Advertisement

History center planned for Chambersburg

September 14, 2000

History center planned for Chambersburg



By DON AINES / Staff Writer, Chambersburg


CHAMBERSBURG, Pa. - Getting some of the 1.7 million people who visit Gettysburg, Pa., each year to spend more of their time and money in Chambersburg is the goal of a heritage tourism plan in its final stages of development for Downtown Chambersburg Inc.

The anchor of the plan is the Chambersburg Heritage Center's proposal to spend up to $500,000 to turn a former bank building into an historic interpretive center, Downtown Chambersburg Executive Director Paul Cullinane said Thursday.

Called the Marble Building, the 85-year-old structure on Memorial Square is owned by Downtown Chambersburg.

"It is not intended as a museum," said Tony Treu, a consultant with Museum Design Associates of Cambridge, Mass.

The center would have kiosks and displays of the history of Chambersburg and the surrounding area, but also would provide visitor services, directing tourists to restaurants, hotels and attractions.

Advertisement

Treu said his firm is working with a company to make a film depicting the burning of Chambersburg by Confederate troops in 1864, the most infamous event in the borough's history.

"That component is about a quarter of the entire expenditure," Cullinane told about 40 people who attended the town meeting where the plan was outlined.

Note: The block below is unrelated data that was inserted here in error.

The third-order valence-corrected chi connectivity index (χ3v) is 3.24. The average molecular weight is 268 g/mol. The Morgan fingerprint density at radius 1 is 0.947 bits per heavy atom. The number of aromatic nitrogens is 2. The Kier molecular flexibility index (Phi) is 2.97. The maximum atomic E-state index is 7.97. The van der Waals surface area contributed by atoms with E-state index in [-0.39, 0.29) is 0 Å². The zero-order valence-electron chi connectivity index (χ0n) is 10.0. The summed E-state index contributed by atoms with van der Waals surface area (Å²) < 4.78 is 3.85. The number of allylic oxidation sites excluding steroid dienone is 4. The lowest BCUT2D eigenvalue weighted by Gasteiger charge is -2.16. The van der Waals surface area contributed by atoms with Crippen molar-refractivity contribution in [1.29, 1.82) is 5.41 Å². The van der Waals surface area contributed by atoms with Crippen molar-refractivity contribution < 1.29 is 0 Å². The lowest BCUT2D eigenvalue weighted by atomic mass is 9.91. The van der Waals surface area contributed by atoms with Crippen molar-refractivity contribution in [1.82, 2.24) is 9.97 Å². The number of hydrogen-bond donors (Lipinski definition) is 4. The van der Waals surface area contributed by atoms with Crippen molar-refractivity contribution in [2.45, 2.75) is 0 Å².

He said a 12-minute film would cost about $143,000 to produce.

Displays would include information about the settlement of Chambersburg when this part of Pennsylvania was the western frontier of the colony.

The Civil War, including Chambersburg's links to the Battle of Gettysburg, would also figure prominently in the center's scheme, Treu said.

The interior of the bank's huge vault would be transformed into a audio-visual display depicting events such as the meeting of John Brown and Frederick Douglass in Chambersburg before Brown's 1859 Harper's Ferry raid and the town's role in aiding escaped slaves via the Underground Railroad, Treu said.

The history of the Lincoln Highway, now better known as U.S. 30, would also be depicted, along with information about the borough's role as a railway hub, he said.

"In many ways Chambersburg is not a destination" for tourists as Gettysburg is, said Ethan Colaiace of Thomas J. Martin Associates of Cambridge, Mass. The center would be part of an overall plan to market the area and bring in "heritage tourism."

Cullinane said a $1 million federal transportation grant has already been approved to renovate the Marble Building. The money to turn it into the Chambersburg Heritage Center, however, would have to come from other sources.

"We know it's a challenge financially, but we think we can do it," Cullinane said. "We're working on identifying funding sources right now," he said.

The tourism plan being developed by David J. Martin Associates and Museum Design Associates is costing $47,000, Cullinane said.

Lincoln Highway Heritage Corridor, a state agency that helps fund the development of projects along the 145-mile stretch between Gettysburg and Greensburg, Pa., paid $35,000 with the balance coming from the Chambersburg Area Development Corp.

Cullinane said Downtown Chambersburg will apply to the National Park Service, the Pennsylvania Department of Conservation and Natural Resources and the Lincoln Highway Heritage Corridor to fund design and construction of the center.

He estimated the entire project could take up to three years to complete.

The Herald-Mail Articles
|
|
|